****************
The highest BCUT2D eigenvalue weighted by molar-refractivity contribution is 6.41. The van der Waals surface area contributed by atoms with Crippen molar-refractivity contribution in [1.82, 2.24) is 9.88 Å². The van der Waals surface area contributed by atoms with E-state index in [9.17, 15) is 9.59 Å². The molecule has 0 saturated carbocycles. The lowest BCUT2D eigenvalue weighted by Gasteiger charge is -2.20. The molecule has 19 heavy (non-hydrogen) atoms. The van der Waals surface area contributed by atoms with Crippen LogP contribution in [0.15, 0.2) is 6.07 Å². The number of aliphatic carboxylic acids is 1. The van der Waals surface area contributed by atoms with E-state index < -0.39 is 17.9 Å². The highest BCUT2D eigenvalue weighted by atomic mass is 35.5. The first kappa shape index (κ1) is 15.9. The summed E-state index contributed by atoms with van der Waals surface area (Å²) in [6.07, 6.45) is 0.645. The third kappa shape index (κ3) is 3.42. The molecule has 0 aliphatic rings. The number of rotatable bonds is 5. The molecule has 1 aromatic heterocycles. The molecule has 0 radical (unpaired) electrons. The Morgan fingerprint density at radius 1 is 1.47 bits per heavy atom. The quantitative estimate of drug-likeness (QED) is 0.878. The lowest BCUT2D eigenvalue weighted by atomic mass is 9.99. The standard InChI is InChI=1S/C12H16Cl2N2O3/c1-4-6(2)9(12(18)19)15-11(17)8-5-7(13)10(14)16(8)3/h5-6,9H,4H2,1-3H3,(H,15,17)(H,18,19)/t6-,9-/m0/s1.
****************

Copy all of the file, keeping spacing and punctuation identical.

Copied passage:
The highest BCUT2D eigenvalue weighted by molar-refractivity contribution is 6.41. The van der Waals surface area contributed by atoms with Crippen molar-refractivity contribution in [1.82, 2.24) is 9.88 Å². The van der Waals surface area contributed by atoms with E-state index in [9.17, 15) is 9.59 Å². The molecule has 0 saturated carbocycles. The lowest BCUT2D eigenvalue weighted by Gasteiger charge is -2.20. The molecule has 19 heavy (non-hydrogen) atoms. The van der Waals surface area contributed by atoms with Crippen LogP contribution in [0.15, 0.2) is 6.07 Å². The number of aliphatic carboxylic acids is 1. The van der Waals surface area contributed by atoms with E-state index < -0.39 is 17.9 Å². The highest BCUT2D eigenvalue weighted by atomic mass is 35.5. The first kappa shape index (κ1) is 15.9. The summed E-state index contributed by atoms with van der Waals surface area (Å²) in [6.07, 6.45) is 0.645. The third kappa shape index (κ3) is 3.42. The molecule has 0 aliphatic rings. The number of rotatable bonds is 5. The molecule has 1 aromatic heterocycles. The molecule has 0 radical (unpaired) electrons. The Morgan fingerprint density at radius 1 is 1.47 bits per heavy atom. The quantitative estimate of drug-likeness (QED) is 0.878. The lowest BCUT2D eigenvalue weighted by atomic mass is 9.99. The standard InChI is InChI=1S/C12H16Cl2N2O3/c1-4-6(2)9(12(18)19)15-11(17)8-5-7(13)10(14)16(8)3/h5-6,9H,4H2,1-3H3,(H,15,17)(H,18,19)/t6-,9-/m0/s1.